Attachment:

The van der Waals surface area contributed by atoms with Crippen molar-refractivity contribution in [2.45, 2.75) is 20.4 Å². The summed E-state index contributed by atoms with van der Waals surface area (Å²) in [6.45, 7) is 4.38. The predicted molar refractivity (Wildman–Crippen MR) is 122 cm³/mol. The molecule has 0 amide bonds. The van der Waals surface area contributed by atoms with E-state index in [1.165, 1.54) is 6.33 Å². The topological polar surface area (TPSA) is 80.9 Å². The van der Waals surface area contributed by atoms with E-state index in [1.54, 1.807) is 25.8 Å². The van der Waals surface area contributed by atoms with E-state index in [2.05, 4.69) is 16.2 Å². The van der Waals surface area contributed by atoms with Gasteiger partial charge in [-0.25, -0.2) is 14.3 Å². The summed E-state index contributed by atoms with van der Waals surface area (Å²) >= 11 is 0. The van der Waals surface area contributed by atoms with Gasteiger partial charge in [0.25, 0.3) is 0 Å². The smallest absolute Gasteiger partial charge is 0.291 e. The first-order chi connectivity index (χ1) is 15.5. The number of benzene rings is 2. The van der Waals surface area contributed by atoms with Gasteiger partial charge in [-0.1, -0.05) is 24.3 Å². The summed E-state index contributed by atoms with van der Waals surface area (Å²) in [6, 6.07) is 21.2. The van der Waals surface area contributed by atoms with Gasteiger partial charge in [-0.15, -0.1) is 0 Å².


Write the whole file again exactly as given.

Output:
The van der Waals surface area contributed by atoms with Crippen molar-refractivity contribution in [2.45, 2.75) is 20.4 Å². The summed E-state index contributed by atoms with van der Waals surface area (Å²) in [6.45, 7) is 4.38. The predicted molar refractivity (Wildman–Crippen MR) is 122 cm³/mol. The molecule has 0 amide bonds. The van der Waals surface area contributed by atoms with E-state index in [1.165, 1.54) is 6.33 Å². The topological polar surface area (TPSA) is 80.9 Å². The van der Waals surface area contributed by atoms with E-state index in [1.54, 1.807) is 25.8 Å². The van der Waals surface area contributed by atoms with E-state index in [2.05, 4.69) is 16.2 Å². The van der Waals surface area contributed by atoms with Gasteiger partial charge in [-0.25, -0.2) is 14.3 Å². The summed E-state index contributed by atoms with van der Waals surface area (Å²) >= 11 is 0. The van der Waals surface area contributed by atoms with Gasteiger partial charge in [0.25, 0.3) is 0 Å². The smallest absolute Gasteiger partial charge is 0.291 e. The first-order chi connectivity index (χ1) is 15.5. The number of benzene rings is 2. The van der Waals surface area contributed by atoms with Gasteiger partial charge in [-0.1, -0.05) is 24.3 Å². The summed E-state index contributed by atoms with van der Waals surface area (Å²) in [6, 6.07) is 21.2. The van der Waals surface area contributed by atoms with Gasteiger partial charge in [-0.15, -0.1) is 0 Å².